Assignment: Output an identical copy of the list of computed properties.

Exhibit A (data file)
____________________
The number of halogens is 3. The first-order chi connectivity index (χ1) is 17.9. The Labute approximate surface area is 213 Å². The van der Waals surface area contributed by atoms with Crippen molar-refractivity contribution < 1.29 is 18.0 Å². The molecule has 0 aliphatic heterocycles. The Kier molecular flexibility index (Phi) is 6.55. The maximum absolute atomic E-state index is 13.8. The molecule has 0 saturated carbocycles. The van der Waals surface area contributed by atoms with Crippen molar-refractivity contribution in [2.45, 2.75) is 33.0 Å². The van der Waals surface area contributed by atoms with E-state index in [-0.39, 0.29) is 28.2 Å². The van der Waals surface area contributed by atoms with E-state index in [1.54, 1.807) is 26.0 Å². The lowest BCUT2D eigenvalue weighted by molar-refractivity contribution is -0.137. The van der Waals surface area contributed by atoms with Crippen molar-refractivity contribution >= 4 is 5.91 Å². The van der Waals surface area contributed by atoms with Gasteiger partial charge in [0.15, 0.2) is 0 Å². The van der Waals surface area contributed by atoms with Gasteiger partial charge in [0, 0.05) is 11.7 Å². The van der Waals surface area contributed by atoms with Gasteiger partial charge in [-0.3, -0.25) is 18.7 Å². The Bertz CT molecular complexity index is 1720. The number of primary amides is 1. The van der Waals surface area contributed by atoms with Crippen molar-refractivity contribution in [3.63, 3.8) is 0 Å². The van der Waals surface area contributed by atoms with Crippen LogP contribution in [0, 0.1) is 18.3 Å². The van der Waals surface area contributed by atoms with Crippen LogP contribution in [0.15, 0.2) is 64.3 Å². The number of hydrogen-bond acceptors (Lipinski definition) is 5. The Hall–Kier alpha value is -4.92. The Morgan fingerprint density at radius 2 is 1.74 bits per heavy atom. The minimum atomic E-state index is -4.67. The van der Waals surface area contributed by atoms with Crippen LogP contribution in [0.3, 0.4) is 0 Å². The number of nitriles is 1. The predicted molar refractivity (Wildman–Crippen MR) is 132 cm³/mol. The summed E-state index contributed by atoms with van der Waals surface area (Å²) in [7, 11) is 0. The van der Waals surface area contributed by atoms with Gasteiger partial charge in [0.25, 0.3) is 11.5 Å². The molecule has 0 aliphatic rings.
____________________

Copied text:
The number of halogens is 3. The first-order chi connectivity index (χ1) is 17.9. The Labute approximate surface area is 213 Å². The van der Waals surface area contributed by atoms with Crippen molar-refractivity contribution < 1.29 is 18.0 Å². The molecule has 0 aliphatic heterocycles. The Kier molecular flexibility index (Phi) is 6.55. The maximum absolute atomic E-state index is 13.8. The molecule has 0 saturated carbocycles. The van der Waals surface area contributed by atoms with Crippen molar-refractivity contribution in [2.45, 2.75) is 33.0 Å². The van der Waals surface area contributed by atoms with E-state index in [-0.39, 0.29) is 28.2 Å². The van der Waals surface area contributed by atoms with E-state index in [1.54, 1.807) is 26.0 Å². The lowest BCUT2D eigenvalue weighted by molar-refractivity contribution is -0.137. The van der Waals surface area contributed by atoms with Crippen molar-refractivity contribution >= 4 is 5.91 Å². The van der Waals surface area contributed by atoms with Gasteiger partial charge in [0.15, 0.2) is 0 Å². The van der Waals surface area contributed by atoms with Gasteiger partial charge in [0, 0.05) is 11.7 Å². The van der Waals surface area contributed by atoms with Gasteiger partial charge in [-0.3, -0.25) is 18.7 Å². The Bertz CT molecular complexity index is 1720. The number of primary amides is 1. The van der Waals surface area contributed by atoms with Crippen molar-refractivity contribution in [3.63, 3.8) is 0 Å². The van der Waals surface area contributed by atoms with Crippen LogP contribution in [0, 0.1) is 18.3 Å². The van der Waals surface area contributed by atoms with Crippen LogP contribution in [0.15, 0.2) is 64.3 Å². The number of hydrogen-bond acceptors (Lipinski definition) is 5. The Hall–Kier alpha value is -4.92. The Morgan fingerprint density at radius 2 is 1.74 bits per heavy atom. The minimum atomic E-state index is -4.67. The van der Waals surface area contributed by atoms with Crippen LogP contribution in [0.3, 0.4) is 0 Å². The number of nitriles is 1. The predicted molar refractivity (Wildman–Crippen MR) is 132 cm³/mol. The summed E-state index contributed by atoms with van der Waals surface area (Å²) in [7, 11) is 0. The van der Waals surface area contributed by atoms with Gasteiger partial charge in [0.25, 0.3) is 11.5 Å². The molecule has 0 aliphatic rings.